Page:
The most illuminating picture of the depth of the crisis exists in the foreign trade balance, which serves as a barometer in estimating the present situation. A keynote of the crisis is sounded here. In the year 1930 a decline two and three-quarter billions of dollars was experienced in foreign trade. This decline continues at an identical pace. The figures given below represent the foreign trade for the first quarters of the years, 1929, 1930 and 1931. (N.Y. Times of April 26, 1931):–

Jan., Feb., March


Jan., Feb., March

1929 – $1,396,589,000

1929 – $1,122,156,000

1930 – $1,110,300,000

1930 – $   893,136,000

1931 – $   697,543,000

1931 – $   567,847,000

A recapitulation of these figures will show a decline in 1931 of $1,813,399,000 and $738,046,000, from the years 1929, and 1930, respectively. Without its penetration and domination in the sphere of world economy, the phenomenal growth of U.S. capitalism would be unthinkable. It came onlx as a result of its hegemony over international capitalism. Its very progress today depends upon its continued domination of world economy. The international crisis of capitalism however found its reaction in the United States; so connected is national economy with international economy.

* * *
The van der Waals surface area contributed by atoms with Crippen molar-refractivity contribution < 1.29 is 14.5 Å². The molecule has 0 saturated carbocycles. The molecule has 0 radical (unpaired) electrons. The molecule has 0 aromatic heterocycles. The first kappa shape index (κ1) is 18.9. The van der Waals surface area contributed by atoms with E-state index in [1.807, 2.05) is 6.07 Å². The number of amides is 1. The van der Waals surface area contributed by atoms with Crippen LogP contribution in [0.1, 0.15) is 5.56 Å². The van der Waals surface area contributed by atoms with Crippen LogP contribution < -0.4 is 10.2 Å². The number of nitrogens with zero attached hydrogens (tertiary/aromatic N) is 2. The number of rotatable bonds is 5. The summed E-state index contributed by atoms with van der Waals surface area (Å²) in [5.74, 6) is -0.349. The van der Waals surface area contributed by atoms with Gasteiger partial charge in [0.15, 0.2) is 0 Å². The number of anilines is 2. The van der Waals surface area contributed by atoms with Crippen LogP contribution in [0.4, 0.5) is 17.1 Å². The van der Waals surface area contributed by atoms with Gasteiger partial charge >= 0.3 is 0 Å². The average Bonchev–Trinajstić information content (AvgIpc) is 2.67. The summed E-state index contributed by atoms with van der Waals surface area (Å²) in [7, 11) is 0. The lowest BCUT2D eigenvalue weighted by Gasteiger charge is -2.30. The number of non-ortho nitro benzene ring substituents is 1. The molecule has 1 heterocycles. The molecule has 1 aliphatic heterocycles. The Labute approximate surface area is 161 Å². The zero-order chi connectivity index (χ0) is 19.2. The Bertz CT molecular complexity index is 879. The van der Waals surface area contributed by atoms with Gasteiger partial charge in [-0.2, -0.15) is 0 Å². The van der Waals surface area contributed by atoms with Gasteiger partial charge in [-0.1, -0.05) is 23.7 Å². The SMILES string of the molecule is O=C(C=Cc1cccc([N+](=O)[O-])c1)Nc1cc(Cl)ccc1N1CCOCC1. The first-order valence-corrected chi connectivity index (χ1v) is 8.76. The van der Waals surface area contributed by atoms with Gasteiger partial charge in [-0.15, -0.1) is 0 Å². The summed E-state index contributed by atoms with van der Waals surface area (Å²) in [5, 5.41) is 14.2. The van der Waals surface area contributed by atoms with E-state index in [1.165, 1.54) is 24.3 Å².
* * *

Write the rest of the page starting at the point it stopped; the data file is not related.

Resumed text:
It is precisely here that American capitalism make its most determined efforts to rise out of the crisis. It is of utmost importance to remember that the previous upward march of U.S. capitalism and its present strength lies primarily in its dominant position in the world market, and as this condition can only be maintained upon the continuation of that role, we will witness the chief attempts of U.S. capitalism to extricate itself from the crisis by an evermore intensified aggression in the field of foreign trade. Comrade Trotsky, in his criticism of the program of the Communist International for failure to consider the United States and its role in world capitalism, wrote in 1928, that: